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3 Simple Principles to Increase the Value of your Business

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Business owners, knowingly or not, are trying to increase the value of their business each and every day. A simple understanding of how business value is calculated can provide more focus on areas that can significantly increase the valuation of your business.

Why should entrepreneurs strive to build valuable businesses?

Having worked with hundreds of small to medium size business, I have noticed that the two most common reasons people start their own businesses are to get rich and find work-life balance. Focusing your efforts on building a valuable business can help achieve both of these goals.

For many, entrepreneurship has been a lucrative wealth creation vehicle. Research shows that 80% of pentamillionaires (those with a net worth of $5 million or more) are entrepreneurs who grew and sold their companies.

The connection between work-life balance and building a valuable business is less obvious to most entrepreneurs. Valuable businesses have well established processes that allows the owner to spend less time on day-to-day operations if they so desire. When selling the business, a would-be acquirer gains confidence that the business will continue to run smoothly in the owner's absence. Buyers are willing to pay premiums for companies that demonstrate this characteristic.

The Math Behind a Business Valuation

Technically, a company's value is simply the sum of the present value of all future cash flows. The present value calculation takes into account the amount of cash flow the business can generate into the future, discounted at a rate of return that could be earned on an investment in the financial markets with similar risk.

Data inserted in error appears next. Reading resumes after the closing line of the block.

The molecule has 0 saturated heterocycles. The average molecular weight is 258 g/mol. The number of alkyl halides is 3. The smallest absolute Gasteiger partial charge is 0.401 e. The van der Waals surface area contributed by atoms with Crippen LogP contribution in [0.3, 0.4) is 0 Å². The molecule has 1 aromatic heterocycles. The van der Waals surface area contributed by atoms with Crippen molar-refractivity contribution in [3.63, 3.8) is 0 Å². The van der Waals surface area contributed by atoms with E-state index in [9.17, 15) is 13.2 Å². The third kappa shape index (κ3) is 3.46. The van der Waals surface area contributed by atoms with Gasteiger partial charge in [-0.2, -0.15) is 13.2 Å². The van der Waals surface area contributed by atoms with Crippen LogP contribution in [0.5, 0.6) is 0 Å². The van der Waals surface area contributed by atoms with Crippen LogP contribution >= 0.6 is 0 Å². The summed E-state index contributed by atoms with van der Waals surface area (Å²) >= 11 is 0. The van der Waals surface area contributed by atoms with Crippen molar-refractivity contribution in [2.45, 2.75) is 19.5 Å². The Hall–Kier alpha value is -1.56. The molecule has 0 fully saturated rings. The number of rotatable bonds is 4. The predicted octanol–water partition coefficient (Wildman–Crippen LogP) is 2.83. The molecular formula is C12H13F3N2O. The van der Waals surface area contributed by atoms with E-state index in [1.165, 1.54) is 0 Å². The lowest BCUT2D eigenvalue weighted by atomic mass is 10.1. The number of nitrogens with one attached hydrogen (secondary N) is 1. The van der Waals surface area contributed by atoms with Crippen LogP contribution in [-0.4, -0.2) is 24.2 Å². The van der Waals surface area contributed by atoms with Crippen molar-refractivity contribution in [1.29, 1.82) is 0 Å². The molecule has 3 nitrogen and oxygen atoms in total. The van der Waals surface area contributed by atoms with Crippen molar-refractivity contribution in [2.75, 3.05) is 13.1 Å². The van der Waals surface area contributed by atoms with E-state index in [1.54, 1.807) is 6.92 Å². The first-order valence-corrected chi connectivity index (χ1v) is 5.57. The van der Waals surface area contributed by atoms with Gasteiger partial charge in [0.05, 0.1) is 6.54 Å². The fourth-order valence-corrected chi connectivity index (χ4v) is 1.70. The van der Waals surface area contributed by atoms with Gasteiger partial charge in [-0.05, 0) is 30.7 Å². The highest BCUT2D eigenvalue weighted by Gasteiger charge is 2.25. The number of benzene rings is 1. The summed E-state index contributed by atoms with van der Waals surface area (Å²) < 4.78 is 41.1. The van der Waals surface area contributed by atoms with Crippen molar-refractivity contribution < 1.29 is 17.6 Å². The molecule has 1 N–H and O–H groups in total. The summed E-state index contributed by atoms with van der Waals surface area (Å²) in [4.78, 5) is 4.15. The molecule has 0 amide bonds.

Based on this formula then, a business owner could focus on these three areas to increase value:

  • Free Cash Flow: A company that has the ability to generate significant and consistent free cash flows will command a higher value. Focus on activities that will drive higher profit margins and build processes around lead generation that will ensure a steady revenue stream.
  • Rate of Return or Risk: There is an inverse relationship between risk and value. An entrepreneur's intuition will tell them that if there are two companies with exactly the same cash flow, the one with the least risk is more valuable. If all efforts are driven to reduce the risk of the business, inversely the value of the business will increase as will the attractiveness to potential buyer. To assess areas of risk in your business, put the shoe on the other foot. If you were buying a business, what would you find to be a risk factor causing you to pay less? The key is then to develop written plans and processes on how to mitigate the risk areas.
  • Timing: The presence of potential acquirers in the market, availability of capital and the general economic environment will all impact the value of a business. It is imperative that business owners remain constantly aware of what is happening in the market place on the acquisition front. Are banks lending capital for acquisitions? Are there serial acquirers in your industry that might pay a premium for your business? When it comes to valuation, timing is everything weather by luck or by design.

Simply put, an entrepreneur needs to increase cash flow, decrease risk and prepare to take advantage of appropriate market place dynamics to maximize the value of their business. Focusing on these three principles can provide the great rewards of financial abundance and freedom to focus on areas for the business you are passionate about. Isn't that why you started a business in the first place?

John Carvalho is President of Stone Oak Capital Inc.(www.stoneoakcapital.com), an M&A advisory firm, as well as co-founder of Divestopedia (www.divestopedia.com), a resource for entrepreneurs who want to sell their business at maximize value and on their terms. For over a decade, John has served his clients on numerous valuation, acquisition and divesture assignments in a wide variety of industries.

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